London, Manchester and Glasgow are among the cities offering to host Eurovision in the United Kingdom next year, with the capital’s mayor vowing to make it a contest that “celebrates the people of Ukraine and shows off the very best of Britain”.
Organisers the European Broadcasting Union (EBU) previously decided the event could not be held in the war-torn Ukraine following the Russian invasion.
This was despite Ukrainian entry Kalush Orchestra triumphing at this year’s competition in Turin, Italy, with the UK’s Sam Ryder the runner-up.
Following the news, Ryder said in a video post that it will be “Ukraine’s party” and the UK are “just inviting them to throw it at our house.”
In a message directed at those in Ukraine, he added: “We know how to throw a party here in the UK and our excitement is outshone only by our focus on that one sole objective to hold space and be on hand to help wherever needed to host an event that celebrates Ukrainian culture, history and music and to stand in solidarity with the rest of the globe shining a unified light.
“The rest of us are just loving facilitators and there is no doubt in my mind that we will all come together in the spirit of unity that Eurovision has always been about to celebrate the wonderful people of Ukraine.”
The bidding process will begin this week, with the BBC and EBU jointly making the final decision on which city will host.
Any winner would require a large events space, suitable accommodation and international transport links for the competing countries and their delegations.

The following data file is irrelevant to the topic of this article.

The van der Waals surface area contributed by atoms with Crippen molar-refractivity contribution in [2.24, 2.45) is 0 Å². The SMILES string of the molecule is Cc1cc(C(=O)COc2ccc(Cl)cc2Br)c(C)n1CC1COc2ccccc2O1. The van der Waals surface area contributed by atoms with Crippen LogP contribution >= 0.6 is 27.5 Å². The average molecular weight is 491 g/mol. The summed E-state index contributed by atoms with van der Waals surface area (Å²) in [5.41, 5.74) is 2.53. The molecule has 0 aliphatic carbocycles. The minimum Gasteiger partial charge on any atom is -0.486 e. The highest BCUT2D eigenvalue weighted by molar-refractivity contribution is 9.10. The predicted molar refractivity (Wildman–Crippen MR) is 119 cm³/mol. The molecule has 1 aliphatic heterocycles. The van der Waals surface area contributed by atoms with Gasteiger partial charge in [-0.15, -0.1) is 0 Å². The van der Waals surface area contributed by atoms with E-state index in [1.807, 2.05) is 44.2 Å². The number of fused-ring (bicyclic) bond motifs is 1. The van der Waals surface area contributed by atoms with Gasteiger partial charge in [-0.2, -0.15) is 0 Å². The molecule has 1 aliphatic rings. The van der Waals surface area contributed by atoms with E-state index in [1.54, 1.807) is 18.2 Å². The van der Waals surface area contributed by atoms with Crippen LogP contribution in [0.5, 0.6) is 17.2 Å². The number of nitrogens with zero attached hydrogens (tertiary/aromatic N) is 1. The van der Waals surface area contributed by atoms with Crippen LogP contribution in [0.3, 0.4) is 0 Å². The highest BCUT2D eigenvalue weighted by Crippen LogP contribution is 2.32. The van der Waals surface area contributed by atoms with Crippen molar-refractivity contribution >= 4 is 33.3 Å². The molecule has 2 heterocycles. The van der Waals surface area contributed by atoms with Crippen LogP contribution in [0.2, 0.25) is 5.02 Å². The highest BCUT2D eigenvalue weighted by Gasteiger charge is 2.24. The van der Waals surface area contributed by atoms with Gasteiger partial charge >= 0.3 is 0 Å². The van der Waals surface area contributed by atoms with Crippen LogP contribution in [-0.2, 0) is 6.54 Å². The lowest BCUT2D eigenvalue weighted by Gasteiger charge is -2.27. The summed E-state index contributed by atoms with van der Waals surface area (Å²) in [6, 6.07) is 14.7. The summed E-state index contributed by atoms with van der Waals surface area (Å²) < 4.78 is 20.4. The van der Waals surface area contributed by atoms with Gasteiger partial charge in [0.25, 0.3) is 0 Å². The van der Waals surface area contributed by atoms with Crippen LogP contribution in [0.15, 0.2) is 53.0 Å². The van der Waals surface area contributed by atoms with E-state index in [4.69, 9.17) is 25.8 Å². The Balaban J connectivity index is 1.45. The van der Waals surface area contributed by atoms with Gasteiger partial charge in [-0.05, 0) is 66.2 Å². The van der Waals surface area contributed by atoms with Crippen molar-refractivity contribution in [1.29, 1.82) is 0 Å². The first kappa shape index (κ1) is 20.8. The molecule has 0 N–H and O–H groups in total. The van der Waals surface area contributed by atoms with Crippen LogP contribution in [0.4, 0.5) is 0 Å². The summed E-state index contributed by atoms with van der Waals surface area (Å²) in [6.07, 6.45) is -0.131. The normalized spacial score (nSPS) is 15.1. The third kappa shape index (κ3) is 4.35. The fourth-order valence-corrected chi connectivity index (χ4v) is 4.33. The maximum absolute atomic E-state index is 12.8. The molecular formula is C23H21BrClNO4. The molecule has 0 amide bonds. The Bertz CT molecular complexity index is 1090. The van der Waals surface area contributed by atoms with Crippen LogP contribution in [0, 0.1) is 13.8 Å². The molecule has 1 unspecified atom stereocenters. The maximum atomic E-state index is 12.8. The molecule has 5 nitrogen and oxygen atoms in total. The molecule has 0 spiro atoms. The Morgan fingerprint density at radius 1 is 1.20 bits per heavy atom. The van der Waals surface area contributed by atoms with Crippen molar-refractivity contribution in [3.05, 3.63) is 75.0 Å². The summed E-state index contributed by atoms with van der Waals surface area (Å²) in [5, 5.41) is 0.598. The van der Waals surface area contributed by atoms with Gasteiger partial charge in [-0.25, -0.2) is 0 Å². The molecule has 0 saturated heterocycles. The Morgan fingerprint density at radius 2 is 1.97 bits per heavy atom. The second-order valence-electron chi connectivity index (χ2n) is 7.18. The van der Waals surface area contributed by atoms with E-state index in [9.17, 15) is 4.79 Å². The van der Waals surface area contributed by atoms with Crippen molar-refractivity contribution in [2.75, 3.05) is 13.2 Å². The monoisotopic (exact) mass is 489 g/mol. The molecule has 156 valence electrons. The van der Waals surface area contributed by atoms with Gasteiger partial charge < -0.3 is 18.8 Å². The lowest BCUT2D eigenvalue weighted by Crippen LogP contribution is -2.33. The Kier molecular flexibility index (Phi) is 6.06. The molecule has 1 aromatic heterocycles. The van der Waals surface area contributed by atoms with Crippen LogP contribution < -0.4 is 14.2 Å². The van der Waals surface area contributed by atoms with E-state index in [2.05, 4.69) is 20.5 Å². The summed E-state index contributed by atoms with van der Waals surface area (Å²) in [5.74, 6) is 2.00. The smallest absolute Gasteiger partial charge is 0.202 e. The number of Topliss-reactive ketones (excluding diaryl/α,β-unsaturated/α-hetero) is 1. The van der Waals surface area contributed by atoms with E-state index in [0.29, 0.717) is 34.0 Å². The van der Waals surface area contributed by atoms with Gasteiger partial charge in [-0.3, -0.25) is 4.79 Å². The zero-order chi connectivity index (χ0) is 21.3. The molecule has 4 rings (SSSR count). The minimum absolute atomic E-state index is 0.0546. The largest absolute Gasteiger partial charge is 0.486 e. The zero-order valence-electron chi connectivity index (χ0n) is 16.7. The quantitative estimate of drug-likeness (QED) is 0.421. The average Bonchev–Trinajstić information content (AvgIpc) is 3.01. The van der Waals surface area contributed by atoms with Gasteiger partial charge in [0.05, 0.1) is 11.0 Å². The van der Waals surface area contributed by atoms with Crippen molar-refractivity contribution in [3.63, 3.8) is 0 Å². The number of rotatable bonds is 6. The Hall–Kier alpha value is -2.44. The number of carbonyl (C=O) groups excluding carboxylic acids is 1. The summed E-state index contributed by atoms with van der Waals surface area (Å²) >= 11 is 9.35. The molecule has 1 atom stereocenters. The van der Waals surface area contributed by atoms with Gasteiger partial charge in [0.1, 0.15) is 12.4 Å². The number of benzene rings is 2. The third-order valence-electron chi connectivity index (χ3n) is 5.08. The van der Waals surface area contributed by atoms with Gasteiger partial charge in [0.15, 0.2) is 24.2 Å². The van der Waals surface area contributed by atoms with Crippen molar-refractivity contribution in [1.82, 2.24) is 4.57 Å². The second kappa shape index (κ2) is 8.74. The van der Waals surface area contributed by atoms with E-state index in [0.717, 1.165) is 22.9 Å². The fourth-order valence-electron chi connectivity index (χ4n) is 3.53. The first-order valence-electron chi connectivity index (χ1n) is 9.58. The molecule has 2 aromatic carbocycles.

Sheffield City Council was among the first to announce a bid, saying on Twitter: “We’ve told Eurovision we’d love to host… watch this space.”
South Yorkshire mayor Oliver Coppard said the city was the “obvious choice” because of its international airport and the fact it is twinned with the Ukrainian city of Donetsk.
“South Yorkshire has a long, proud musical heritage, from the Human League and Def Leppard to Arctic Monkeys, Pulp and Self Esteem. With Tramlines – the biggest urban music festival in Europe – we’ve just shown what a great show we’re capable of putting on,” he said.
Manchester City Council confirmed it was also putting in a bid, with its leader Bev Craig tweeting: “A world class music city, brilliant venues, experience in hosting major events, and of course one of the UK’s largest Ukrainian populations – we are confident we will make it a #eurovision to remember.”
It’s very disappointing for Ukraine that they will be unable to host Eurovision next year.